Why Weightlifting?

Weightlifting makes me feel strong and empowered,

…and gives me a constant drive to achieve bigger goals and a healthier me.

Weightlifting Woman

The sport takes an incredible amount of discipline, mobility, coordination, precision, nutritional focus, and a continuous effort to always become a better self. After training for and competing in marathons, half & full ironman triathlons and Crossfit competitions, I shifted my focus to the challenge of weightlifting – and found my passion to be the relentless pursuit of trying to lift just one more kilo.

What I get from lifting that I didn’t get from running.

Ok, this isn’t a rant about why barbells are better than running (or endurance sports).

I love to run, and I loved being able to carry myself across long distances just by my own efforts. Running, cycling, swimming, and much of the metabolic conditioning that came with Crossfit jumpstarted me into the shape that I am now and really set the base for my athleticism (that I didn’t have prior to graduating college). Yet, through trying out Crossfit and being introduced to barbell work, I fell in love with being strong and feeling defined – with being able to back squat (and front squat) bodyweight, 1.5x bodyweight, 2x bodyweight (and now pursuing 300lbs, over 2.5x bodyweight).

What weightlifting gives to me is…

…power, and an “I can do” attitude.

I know that I can tackle and do things that others find difficult, because I was able to overcome challenges in the gym that pushed me to my limits. I’ll carry my groceries by hand, choose to take the stairs or walk the extra mile, and always take the more difficult (yet more rewarding) road because I know I can persevere.

…core strength.

And arm strength, and more leg strength. Unless you’re sprinting super short explosive distances, running really doesn’t strengthen your arms or core as much as bearing weight does. Every workout and move I do with a barbell forces me to engage my trunk and core to stabilize and support the load.

…shorter, yet effective workouts

Ok, running and biking long distances certainly made me feel accomplished, but it also took out so many hours of the day of doing the same movement over and over! I found that the shorter 1-2 hour workouts just a few days a week gave me more time, yet were more effective at making me feel in shape – In fact, lifting makes me more mobile, gives me more varied loads and protects my joints and ligaments more than continuous runs.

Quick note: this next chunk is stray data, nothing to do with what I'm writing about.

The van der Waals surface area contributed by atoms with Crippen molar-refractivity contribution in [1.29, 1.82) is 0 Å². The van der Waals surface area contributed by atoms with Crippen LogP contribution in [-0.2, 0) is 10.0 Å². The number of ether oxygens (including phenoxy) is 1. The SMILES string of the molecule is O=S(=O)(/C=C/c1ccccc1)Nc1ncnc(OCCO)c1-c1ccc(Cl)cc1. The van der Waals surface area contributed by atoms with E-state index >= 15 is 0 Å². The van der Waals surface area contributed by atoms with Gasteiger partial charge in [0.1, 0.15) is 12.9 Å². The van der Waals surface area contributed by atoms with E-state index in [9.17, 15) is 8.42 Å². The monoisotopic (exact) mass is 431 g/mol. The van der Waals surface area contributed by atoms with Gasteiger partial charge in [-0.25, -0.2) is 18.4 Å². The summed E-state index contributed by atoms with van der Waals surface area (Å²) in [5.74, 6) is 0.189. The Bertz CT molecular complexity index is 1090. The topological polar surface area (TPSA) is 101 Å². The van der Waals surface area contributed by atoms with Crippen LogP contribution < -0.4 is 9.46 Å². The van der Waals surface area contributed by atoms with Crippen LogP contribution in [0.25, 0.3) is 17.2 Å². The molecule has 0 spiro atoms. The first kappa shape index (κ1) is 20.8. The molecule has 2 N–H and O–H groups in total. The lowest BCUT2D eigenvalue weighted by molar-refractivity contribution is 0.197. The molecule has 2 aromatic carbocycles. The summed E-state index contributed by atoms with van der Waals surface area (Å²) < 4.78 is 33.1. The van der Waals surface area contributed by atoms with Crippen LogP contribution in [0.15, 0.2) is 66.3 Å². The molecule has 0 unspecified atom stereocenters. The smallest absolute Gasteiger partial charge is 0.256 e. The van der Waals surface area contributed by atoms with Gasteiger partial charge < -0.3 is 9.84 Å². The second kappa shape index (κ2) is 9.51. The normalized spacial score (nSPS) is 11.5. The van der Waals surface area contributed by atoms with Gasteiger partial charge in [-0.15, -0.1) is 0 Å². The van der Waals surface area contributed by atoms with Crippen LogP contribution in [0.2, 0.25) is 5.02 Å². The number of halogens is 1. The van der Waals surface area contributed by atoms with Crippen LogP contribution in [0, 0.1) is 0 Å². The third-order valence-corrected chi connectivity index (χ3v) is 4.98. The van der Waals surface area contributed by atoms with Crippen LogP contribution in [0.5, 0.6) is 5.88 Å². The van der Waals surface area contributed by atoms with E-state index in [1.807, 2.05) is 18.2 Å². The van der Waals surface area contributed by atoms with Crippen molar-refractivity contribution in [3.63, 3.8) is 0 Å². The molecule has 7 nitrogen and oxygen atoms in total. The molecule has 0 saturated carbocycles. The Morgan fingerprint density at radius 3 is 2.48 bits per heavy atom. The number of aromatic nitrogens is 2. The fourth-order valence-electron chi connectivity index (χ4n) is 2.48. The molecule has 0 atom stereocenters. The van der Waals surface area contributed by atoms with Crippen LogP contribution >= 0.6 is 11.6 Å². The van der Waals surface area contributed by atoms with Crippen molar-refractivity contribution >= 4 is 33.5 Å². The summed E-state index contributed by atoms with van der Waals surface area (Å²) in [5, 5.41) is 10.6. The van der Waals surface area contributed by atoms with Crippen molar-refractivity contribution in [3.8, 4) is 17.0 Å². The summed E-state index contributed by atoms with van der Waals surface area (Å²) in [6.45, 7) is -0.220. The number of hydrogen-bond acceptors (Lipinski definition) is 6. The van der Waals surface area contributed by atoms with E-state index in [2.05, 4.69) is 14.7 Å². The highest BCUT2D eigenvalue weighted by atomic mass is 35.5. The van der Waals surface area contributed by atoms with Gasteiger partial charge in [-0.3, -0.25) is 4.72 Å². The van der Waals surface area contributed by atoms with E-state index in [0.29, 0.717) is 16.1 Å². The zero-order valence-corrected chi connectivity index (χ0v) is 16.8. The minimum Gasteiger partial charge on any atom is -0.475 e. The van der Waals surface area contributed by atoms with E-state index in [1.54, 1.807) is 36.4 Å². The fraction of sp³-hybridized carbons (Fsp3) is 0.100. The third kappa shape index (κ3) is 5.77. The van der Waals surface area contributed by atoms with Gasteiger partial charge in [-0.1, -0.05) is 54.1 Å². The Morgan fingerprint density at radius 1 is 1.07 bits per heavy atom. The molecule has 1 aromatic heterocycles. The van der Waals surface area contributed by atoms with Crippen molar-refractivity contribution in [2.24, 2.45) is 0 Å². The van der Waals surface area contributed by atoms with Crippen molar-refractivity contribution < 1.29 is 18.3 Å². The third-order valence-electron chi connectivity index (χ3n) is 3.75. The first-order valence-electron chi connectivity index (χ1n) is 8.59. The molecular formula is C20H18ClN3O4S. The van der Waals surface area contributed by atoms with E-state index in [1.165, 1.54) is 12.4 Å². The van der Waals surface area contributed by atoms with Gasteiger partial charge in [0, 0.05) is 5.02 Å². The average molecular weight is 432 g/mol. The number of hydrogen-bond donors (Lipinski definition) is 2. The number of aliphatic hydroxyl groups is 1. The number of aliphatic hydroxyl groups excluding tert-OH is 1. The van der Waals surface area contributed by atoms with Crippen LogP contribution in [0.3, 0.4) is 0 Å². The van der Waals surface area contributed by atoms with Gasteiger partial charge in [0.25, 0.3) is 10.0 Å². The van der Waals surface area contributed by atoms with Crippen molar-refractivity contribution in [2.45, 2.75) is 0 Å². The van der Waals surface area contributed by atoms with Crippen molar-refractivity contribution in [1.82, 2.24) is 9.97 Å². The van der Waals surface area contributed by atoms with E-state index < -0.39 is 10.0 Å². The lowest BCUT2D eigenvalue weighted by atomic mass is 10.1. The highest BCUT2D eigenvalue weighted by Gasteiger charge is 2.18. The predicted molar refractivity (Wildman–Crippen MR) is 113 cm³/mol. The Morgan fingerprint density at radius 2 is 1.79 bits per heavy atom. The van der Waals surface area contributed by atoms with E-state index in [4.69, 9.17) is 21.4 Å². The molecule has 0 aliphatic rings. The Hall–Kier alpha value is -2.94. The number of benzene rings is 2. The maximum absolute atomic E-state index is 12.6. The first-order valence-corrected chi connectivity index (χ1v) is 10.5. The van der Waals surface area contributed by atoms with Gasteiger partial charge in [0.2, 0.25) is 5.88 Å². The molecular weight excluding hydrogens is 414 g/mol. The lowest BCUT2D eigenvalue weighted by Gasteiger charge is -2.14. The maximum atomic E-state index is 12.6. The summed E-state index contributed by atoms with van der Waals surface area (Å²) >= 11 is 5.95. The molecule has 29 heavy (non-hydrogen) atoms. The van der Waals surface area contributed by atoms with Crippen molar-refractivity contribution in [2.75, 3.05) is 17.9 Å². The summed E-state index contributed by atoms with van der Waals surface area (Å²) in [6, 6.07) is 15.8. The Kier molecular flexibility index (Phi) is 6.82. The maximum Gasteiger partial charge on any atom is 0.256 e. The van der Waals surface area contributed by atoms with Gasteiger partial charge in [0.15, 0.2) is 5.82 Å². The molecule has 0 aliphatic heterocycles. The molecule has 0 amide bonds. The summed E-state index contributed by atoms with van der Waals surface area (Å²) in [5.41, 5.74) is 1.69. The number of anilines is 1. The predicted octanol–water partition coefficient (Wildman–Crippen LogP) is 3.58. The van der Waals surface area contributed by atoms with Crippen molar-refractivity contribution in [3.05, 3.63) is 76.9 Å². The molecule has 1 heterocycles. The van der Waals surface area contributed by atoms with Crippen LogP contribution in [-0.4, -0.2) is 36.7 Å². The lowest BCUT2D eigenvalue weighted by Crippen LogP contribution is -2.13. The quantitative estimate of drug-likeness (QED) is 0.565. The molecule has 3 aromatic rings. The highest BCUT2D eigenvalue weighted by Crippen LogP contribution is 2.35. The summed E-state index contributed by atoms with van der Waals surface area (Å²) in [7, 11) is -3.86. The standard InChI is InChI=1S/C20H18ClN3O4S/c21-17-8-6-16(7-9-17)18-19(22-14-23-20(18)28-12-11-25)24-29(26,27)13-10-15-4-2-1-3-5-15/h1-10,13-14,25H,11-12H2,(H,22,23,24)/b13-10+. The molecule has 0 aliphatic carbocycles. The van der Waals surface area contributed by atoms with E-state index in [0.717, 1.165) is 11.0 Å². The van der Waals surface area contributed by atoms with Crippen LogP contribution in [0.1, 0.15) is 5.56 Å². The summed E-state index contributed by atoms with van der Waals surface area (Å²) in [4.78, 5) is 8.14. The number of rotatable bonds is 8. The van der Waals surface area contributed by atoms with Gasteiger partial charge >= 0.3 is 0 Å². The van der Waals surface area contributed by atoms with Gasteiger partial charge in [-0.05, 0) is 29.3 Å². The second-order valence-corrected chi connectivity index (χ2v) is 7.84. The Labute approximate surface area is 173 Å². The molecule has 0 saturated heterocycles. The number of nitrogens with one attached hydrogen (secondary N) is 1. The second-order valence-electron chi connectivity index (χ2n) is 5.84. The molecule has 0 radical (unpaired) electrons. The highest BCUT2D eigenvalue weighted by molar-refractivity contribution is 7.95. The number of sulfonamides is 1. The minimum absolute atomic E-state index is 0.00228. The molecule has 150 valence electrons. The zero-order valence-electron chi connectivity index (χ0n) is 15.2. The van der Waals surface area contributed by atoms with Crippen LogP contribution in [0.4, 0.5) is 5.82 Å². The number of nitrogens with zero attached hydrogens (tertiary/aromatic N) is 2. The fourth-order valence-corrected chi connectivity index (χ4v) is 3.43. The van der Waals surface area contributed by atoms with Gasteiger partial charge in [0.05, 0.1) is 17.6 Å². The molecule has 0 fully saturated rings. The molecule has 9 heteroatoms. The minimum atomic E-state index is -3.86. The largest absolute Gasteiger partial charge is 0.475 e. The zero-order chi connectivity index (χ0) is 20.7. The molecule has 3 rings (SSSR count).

…a consistent and appropriate weight class measurement to stick to.

Ok, I realize some of you are like “get rid of your scale – why do you measure your health based on your weight?”

Because it’s a weight that allows me to feel strong and powerful for my size. I have to maintain muscle, yet I want to minimize extra fat or weight so I can be in the lightest class I can be according to my slightly under 5’0″ height. I’m not weight-obsessed, but I use it as a guide for keeping me on track with my sport. It’s a healthy weight, it’s a sustainable weight, and it’s a weight that makes me feel comfortable while enabling me to be my happiest self. It’s not just about the number, but what you can do with it.

…muscular yet feminine definition

I have shapely arms, shapely legs and a shapely rear because of jerks and squats and I’m proud of it. I don’t care that it’s hard for me to find 0 Petite pants with large thighs (so I end up wearing these Betabrand Dress Pant Yoga Pants most of the time) – I look strong and I feel great.

…humbleness, and knowledge of my potential and my limits

Weightlifting is an incredibly humbling sport – because there are always others out there who are stronger than you or who are right on your tail that could lift more than you at any moment when things line up in their favor. The sport gives me more goals obtain both for myself and for competition – and I know what I’m capable of yet and how hard I can push myself and when I need to back off.

Most of all, I know what I need to work on because the barbell doesn’t lie. You lift the weight or you don’t lift the weight. And if you can’t, you work week-by-week to build the strength to lift it one day.

…the drive to make sure everything else in my life (sleep, nutrition, work, stress) is up to par so I can train hard and get the most out of my workouts

Lifting just isn’t about the barbell work I put in 4-5 days a week – but everything else I do in life has to support my sport and my goals. I strive to maintain the best real foods nutrition I can (to feel strong when I lift but also to maintain weight class), to get my 7-8 hours of sleep, to manage my work and life stress, and to coach and share my passion with others too (because I learn and become better through teaching others).

I can’t say I’ll always compete forever, but I do believe that putting your body against loads in addition to your own weight – the ability to lift, carry and move things beyond yourself – is an incredible, empowering and necessary skill to be the healthiest you can be.